Mitts, hats and socks get most of my attention because they are quick and easy to make.  You can use up small amounts of handspun and move onto another project.  I have a short attention span and I like to experiment with colours, fibres and patterns, so trying new things on socks, mitts and hats is the way to go.

These half mitts will both be on sale, along with many other items I’ve been making, at the Langley Weavers’ and Spinners’ Guild Annual Artisans’ Sale: Beyond Fibre.  Mark your calendar, Saturday November 6 from 10 am – 5 pm and Sunday, November 7 from 10am to 4pm at the Fort Langley Community Hall on Glover Road in Fort Langley BC.  See you there.

A new twist on local

While my goal is to create many clothing items from locally sourced fibres, there is also another category within the concept of “local” that deserves some attention.  That is the LYS, or local yarn store.  We have some real gems our here in the Lower Mainland and one in particular that I want to draw attention to here: Sweet Georgia Yarns

Felicia Lo has an amazing studio just blocks from where I work in Vancouver.  All along the first floor of her studio are drying racks filled with recently dyed rovings and yarns; bins full of a rovings and yarns waiting to be dyed; spinning wheels and a loom. The small upstairs area is completely shelved and these shelves are full of dyed yarns and braids, like the ones seen on the left, of fibre.  My favourite these days are the bluefaced leicester (BFL) 100 gram rovings.  The green on the far left and the orange are BFL.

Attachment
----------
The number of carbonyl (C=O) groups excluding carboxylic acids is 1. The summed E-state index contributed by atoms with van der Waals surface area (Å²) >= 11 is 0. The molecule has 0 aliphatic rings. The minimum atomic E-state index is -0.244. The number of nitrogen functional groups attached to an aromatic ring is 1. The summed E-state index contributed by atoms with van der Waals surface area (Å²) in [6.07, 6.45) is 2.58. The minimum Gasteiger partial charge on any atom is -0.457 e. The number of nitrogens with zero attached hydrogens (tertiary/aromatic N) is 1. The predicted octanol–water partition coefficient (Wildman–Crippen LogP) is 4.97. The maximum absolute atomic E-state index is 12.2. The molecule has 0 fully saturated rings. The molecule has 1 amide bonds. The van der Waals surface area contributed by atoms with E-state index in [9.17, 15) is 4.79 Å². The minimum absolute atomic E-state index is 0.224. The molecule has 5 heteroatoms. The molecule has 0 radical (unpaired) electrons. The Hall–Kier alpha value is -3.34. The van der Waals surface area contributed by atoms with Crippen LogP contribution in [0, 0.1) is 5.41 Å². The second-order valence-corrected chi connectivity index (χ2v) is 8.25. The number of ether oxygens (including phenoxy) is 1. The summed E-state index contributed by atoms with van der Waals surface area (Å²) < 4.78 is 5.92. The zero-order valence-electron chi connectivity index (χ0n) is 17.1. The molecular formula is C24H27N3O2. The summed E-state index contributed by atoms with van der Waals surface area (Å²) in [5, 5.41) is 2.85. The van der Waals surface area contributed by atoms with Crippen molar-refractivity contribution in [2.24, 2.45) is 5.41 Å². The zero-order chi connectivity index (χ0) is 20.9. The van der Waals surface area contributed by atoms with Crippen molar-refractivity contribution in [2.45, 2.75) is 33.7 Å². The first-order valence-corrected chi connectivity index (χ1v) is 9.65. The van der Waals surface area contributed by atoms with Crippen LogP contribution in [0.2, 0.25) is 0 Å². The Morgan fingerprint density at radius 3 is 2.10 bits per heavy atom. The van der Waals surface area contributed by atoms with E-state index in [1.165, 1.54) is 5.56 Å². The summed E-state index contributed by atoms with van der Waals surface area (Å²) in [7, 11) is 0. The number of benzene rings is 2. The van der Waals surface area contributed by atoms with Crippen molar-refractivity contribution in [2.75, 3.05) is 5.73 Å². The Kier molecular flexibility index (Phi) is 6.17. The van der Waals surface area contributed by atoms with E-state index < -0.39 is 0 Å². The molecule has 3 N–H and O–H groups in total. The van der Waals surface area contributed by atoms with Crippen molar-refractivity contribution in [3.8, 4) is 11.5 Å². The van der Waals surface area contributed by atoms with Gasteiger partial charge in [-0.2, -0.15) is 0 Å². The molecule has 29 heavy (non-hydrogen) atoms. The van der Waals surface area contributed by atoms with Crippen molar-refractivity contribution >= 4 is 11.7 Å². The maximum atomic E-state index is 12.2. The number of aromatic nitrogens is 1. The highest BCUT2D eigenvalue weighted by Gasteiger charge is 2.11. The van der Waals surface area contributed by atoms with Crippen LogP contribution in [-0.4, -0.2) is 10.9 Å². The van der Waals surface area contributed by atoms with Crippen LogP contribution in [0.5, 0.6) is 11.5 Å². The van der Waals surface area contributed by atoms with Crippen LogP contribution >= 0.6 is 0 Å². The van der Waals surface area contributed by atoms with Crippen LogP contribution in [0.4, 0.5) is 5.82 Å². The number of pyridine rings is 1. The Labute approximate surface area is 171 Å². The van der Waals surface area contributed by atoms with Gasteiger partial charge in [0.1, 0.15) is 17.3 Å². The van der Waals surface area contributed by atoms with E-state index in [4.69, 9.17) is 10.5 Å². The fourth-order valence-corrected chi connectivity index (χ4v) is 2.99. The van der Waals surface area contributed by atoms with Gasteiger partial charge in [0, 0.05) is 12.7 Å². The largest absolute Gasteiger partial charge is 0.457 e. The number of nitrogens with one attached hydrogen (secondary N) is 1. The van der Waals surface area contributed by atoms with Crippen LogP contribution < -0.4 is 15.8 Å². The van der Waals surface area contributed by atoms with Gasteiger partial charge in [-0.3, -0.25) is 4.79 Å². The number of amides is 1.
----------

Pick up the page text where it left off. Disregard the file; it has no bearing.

I spun up the green — called pea shoot. It was dreamy and luxurious.  Wonderful stuff.  And made the following hat and 1/2 mitts.

The hat is from knitty.com called “Foliage”.  It’s a straightforward lace knit that works up fast.  The pattern is easy –despite it being rated as “tangy” because you can memorize it quickly and read the lace, so mistakes or errors are easy to avoid.

The 1/2 mitts are my own pattern.  I’ll post those in a while.

So when I want to take a break from washing, carding, and dyeing my local fibres, I treat myself to a braid or two of unspun fibre from Sweet Georgia Yarns.  Almost as good as a visit to the spa.

Cleaning fibre with wool combs — Rambouillet